My kids call them “Sad” – as in “Sad” Mickey, “Sad” Minnie, and “Sad” Elmo. You find them all over near the tourist attractions in New York City, but they seem to cluster in Times Square. They are the people who dress – badly – as your favorite characters. Some have heads that aren’t quite the right shape or costumes that look like they could use a good cleaning, but tourists flock to them to have their photos taken. And to make a donation that might be supporting a family here, a family in Mexico, a family in Ecuador.
The New York Times did an article this past weekend about these characters – most of them immigrants, many undocumented. They pay big money for those costumes. Mostly made in Peru, Minnie Mouse might set you back over $400, unless you can find it used for half the price. But they buy the best costumes they can afford. They don’t have to speak as their characters, so the language barrier is no problem, and many of them don’t speak English. They do, however, try to impart some familiar trait to their characters. They want kids to be comfortable approaching them. And they work for whatever tips the tourists give them to stand for a picture or two.
I never knew anything about the sad characters. And honestly, we’ve made fun of them and we’ve chuckled when we’ve seen news articles of Elmo losing his shit and trying to take out a tourist. But there’s so much pressure on these characters. The competition for real estate on the street continues to get tougher, and the aggression has to come out if you want to be recognized over the four other Elmos vying for the attention of the tourists.
It seems like regulation is the way to go to protect not only the rights of the street performers in those costumes but the tourists as well. But with regulation may come things like permits, licensing fees, even paying taxes. Not that they shouldn’t be paying taxes, but again, some of these people support not only a family here, but families back home as well. The burdens are great and the money so scarce.
Now I feel like they truly are the “sad” characters.
I could sum up my year in one word. School. I feel like the entire year was consumed by my educational aspirations. But aside from all the -ologies I studied in 2011, I’ve learned quite a few other things. With a year that saw me recovering from last fall’s bout with MRSA and then a stay in ICU battling kidney failure, I had lots of time to reflect on things – the good, the bad, and what was more important.
So here goes:
I learned that it’s perfectly okay to be sad about the things I’ve lost. My sister, who died way too young; my dad, who fought for the last ten years of his life to make sure he snatched every bit of joy and happiness he could in the time he had left; the five babies I never got to hold or cuddle or sniff the tops of their tiny heads. I know now that it’s okay to still find myself in a puddle of my own tears over not having those things. But it’s even more important to celebrate and appreciate the things that I haven’t lost. I have three amazing daughters, who can melt my heart with their beautiful smiles and warm me on my coldest days with their giggles. I have a husband who loves me – cherishes me – and through all of his own battles, always manages to make me feel like his number one priority. I am blessed with an awesome sister, terrific parents and step-parents, and extended family and friends that I adore.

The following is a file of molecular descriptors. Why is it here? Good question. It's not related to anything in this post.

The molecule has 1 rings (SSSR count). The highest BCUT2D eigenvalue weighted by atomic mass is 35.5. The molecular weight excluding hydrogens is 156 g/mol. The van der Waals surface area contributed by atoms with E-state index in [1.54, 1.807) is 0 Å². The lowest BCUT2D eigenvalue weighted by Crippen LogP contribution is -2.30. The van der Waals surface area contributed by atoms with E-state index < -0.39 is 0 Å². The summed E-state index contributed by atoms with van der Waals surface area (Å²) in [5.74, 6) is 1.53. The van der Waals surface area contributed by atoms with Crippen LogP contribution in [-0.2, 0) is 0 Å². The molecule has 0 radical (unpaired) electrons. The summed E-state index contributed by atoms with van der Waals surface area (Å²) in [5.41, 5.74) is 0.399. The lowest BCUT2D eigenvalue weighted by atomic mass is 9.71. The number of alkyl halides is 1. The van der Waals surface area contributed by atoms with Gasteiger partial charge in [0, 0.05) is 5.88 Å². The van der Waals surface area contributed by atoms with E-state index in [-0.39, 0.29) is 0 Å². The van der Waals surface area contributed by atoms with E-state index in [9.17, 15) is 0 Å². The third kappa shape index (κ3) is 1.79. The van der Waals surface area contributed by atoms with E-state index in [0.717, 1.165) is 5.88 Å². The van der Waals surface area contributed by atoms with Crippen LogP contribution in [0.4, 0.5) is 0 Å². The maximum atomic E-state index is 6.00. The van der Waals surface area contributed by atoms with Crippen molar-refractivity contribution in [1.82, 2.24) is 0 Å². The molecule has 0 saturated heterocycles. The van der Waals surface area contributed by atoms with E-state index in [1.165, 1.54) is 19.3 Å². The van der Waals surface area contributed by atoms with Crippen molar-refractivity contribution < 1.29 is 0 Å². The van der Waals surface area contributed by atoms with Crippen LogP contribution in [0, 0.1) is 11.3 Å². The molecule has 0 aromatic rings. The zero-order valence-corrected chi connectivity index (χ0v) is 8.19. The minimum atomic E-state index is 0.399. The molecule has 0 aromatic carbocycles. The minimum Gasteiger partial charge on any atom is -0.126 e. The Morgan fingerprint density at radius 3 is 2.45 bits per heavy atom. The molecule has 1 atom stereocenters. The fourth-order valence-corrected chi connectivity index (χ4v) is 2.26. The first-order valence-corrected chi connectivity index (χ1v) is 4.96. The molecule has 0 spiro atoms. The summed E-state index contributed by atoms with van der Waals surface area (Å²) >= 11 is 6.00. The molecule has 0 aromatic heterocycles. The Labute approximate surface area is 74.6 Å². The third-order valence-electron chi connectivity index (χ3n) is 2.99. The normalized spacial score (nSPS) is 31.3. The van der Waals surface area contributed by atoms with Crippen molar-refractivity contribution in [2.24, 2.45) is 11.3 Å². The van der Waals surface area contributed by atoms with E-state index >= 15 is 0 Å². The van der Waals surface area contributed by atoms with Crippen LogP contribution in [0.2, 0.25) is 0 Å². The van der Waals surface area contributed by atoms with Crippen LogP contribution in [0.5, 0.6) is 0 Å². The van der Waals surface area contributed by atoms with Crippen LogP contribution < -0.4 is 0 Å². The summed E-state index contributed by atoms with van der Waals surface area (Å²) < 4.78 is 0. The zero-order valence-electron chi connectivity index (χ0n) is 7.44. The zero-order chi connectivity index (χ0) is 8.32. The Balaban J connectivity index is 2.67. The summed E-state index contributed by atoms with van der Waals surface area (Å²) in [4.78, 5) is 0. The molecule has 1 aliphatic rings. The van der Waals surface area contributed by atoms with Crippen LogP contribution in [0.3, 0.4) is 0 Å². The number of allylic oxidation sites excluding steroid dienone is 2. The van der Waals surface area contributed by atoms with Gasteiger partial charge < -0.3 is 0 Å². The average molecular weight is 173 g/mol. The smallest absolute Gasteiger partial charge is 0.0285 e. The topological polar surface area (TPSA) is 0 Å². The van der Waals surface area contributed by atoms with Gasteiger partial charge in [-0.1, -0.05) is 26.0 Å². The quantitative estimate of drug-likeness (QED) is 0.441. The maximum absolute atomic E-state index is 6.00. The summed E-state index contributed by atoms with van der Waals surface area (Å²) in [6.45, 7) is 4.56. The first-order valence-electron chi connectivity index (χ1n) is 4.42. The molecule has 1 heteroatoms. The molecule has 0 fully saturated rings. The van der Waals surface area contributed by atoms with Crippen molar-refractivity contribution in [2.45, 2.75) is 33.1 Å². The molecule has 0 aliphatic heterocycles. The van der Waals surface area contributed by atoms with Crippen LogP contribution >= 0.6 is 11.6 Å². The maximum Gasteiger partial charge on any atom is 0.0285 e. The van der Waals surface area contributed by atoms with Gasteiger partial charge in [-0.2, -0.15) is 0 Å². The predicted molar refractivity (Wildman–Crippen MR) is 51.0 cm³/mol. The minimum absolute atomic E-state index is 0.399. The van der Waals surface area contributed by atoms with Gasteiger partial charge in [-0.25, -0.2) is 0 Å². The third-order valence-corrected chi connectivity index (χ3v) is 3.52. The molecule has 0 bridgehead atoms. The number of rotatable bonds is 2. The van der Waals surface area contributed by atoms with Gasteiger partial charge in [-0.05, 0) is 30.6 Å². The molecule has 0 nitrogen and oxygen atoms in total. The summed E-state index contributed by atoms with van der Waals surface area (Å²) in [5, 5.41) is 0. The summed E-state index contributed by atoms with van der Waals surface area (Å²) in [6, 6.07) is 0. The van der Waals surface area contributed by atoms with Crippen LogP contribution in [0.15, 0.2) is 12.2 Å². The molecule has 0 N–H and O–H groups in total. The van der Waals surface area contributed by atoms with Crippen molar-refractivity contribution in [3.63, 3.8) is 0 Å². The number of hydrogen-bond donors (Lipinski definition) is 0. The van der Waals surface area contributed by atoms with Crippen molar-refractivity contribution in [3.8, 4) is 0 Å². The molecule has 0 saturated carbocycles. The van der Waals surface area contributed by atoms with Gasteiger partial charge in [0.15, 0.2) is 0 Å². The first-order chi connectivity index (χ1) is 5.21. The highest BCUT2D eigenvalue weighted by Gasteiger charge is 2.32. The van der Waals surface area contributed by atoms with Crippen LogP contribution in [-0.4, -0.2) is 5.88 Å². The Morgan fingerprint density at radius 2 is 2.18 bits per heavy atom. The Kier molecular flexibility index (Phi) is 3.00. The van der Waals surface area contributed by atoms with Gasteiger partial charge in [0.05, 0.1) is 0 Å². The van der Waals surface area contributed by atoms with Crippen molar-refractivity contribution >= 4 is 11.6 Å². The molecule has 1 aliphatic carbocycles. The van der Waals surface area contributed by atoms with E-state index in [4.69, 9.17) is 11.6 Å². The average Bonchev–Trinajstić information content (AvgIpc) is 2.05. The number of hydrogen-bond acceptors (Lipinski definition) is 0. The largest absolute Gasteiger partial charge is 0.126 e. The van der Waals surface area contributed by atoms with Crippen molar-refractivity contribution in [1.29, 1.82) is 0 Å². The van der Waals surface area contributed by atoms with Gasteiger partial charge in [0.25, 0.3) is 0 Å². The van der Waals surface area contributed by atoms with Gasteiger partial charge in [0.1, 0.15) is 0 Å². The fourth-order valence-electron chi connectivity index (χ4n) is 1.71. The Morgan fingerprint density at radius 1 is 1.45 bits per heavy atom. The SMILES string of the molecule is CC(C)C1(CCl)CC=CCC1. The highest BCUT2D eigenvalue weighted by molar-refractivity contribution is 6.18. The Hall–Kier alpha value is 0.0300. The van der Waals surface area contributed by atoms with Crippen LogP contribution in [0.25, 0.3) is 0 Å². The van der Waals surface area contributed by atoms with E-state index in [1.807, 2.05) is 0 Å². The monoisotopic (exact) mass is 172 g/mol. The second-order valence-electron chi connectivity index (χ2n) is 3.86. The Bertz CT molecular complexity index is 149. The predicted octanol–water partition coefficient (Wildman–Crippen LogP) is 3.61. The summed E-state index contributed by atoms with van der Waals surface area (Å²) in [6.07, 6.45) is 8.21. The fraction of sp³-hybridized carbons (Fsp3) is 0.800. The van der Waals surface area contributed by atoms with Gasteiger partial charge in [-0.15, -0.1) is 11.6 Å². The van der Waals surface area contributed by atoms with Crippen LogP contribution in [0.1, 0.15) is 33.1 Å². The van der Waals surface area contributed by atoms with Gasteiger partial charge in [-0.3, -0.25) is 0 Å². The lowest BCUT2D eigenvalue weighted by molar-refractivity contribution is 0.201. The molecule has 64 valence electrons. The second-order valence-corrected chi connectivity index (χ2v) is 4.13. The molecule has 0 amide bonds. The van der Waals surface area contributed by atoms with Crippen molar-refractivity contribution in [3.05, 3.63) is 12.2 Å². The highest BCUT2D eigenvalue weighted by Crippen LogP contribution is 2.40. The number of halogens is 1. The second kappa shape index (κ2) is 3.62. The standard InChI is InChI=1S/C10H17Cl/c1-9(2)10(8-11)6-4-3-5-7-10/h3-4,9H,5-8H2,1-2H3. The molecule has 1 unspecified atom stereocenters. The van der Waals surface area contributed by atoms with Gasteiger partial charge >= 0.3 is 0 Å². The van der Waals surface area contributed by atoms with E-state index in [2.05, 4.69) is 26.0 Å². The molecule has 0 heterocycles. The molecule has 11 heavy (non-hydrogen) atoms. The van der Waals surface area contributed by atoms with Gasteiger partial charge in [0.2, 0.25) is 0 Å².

I learned that it really does take the worst to make you truly understand and appreciate the best. The worst snowstorms help you appreciate the warmest days. A bad grade on a test makes you truly grateful when you get an A. A bad eye day for Jim makes a good eye day such a gift. Laying in bed in intensive care helps you to remember to find gratitude when “it’s only a cold” or “it’s a small cut”. I’m going to bitch way less about how sore my nose is when I get a head cold and be happy instead that they discovered Puffs with Lotion!
I have finally figured out what a “good” doctor is. I’ve had the same primary care doctor for almost 30 years. While I’ve appreciated everything he’s done for me, I never really appreciated what a good doctor he is. He’s funny. I don’t mind going to see him, because I feel I will surely be entertained, but this year, when we needed balls to the wall, he stepped up to the plate. And you already know that I truly believe I found God’s gift to medicine when I found Dr. Veitia. So if you’re in the area, and need a primary care doctor, it’s Dr. Gary Heck. Looking for a phenomenal surgeon? Dr. Nestor Veitia. And you’ll love them as much as I do when you meet some of the other doctors that are out there.
I”d like to say that in 2011, I figured out the meaning of life. Well, at least my life. I haven’t. But I have made huge strides in figuring out what was important. Family, friends, health, education, and Mickey Mouse. If you discover the joy in all of that, you don’t really need to know the meaning of life – you just need to enjoy it.